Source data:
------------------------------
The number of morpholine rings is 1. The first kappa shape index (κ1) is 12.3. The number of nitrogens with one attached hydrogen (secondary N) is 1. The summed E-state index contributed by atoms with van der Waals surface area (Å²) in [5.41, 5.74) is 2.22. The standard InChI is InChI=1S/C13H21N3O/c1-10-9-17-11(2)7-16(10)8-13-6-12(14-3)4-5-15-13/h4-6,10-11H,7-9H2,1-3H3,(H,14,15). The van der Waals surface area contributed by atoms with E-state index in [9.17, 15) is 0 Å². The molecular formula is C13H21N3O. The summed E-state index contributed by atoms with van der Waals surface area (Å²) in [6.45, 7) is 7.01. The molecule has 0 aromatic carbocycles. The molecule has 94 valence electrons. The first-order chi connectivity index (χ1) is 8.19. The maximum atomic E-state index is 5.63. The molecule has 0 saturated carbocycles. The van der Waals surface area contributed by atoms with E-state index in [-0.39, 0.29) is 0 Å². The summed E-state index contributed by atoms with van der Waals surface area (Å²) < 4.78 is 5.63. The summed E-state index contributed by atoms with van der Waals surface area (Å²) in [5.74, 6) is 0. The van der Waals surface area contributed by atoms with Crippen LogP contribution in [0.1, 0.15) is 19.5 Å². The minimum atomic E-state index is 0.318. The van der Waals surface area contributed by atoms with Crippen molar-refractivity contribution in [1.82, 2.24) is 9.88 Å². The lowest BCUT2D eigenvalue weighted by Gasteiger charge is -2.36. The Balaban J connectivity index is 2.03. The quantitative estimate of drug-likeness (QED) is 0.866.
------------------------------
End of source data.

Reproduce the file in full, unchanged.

The number of morpholine rings is 1. The first kappa shape index (κ1) is 12.3. The number of nitrogens with one attached hydrogen (secondary N) is 1. The summed E-state index contributed by atoms with van der Waals surface area (Å²) in [5.41, 5.74) is 2.22. The standard InChI is InChI=1S/C13H21N3O/c1-10-9-17-11(2)7-16(10)8-13-6-12(14-3)4-5-15-13/h4-6,10-11H,7-9H2,1-3H3,(H,14,15). The van der Waals surface area contributed by atoms with E-state index in [9.17, 15) is 0 Å². The molecular formula is C13H21N3O. The summed E-state index contributed by atoms with van der Waals surface area (Å²) in [6.45, 7) is 7.01. The molecule has 0 aromatic carbocycles. The molecule has 94 valence electrons. The first-order chi connectivity index (χ1) is 8.19. The maximum atomic E-state index is 5.63. The molecule has 0 saturated carbocycles. The van der Waals surface area contributed by atoms with E-state index in [-0.39, 0.29) is 0 Å². The summed E-state index contributed by atoms with van der Waals surface area (Å²) < 4.78 is 5.63. The summed E-state index contributed by atoms with van der Waals surface area (Å²) in [5.74, 6) is 0. The van der Waals surface area contributed by atoms with Crippen LogP contribution in [0.1, 0.15) is 19.5 Å². The minimum atomic E-state index is 0.318. The van der Waals surface area contributed by atoms with Crippen molar-refractivity contribution in [1.82, 2.24) is 9.88 Å². The lowest BCUT2D eigenvalue weighted by Gasteiger charge is -2.36. The Balaban J connectivity index is 2.03. The quantitative estimate of drug-likeness (QED) is 0.866.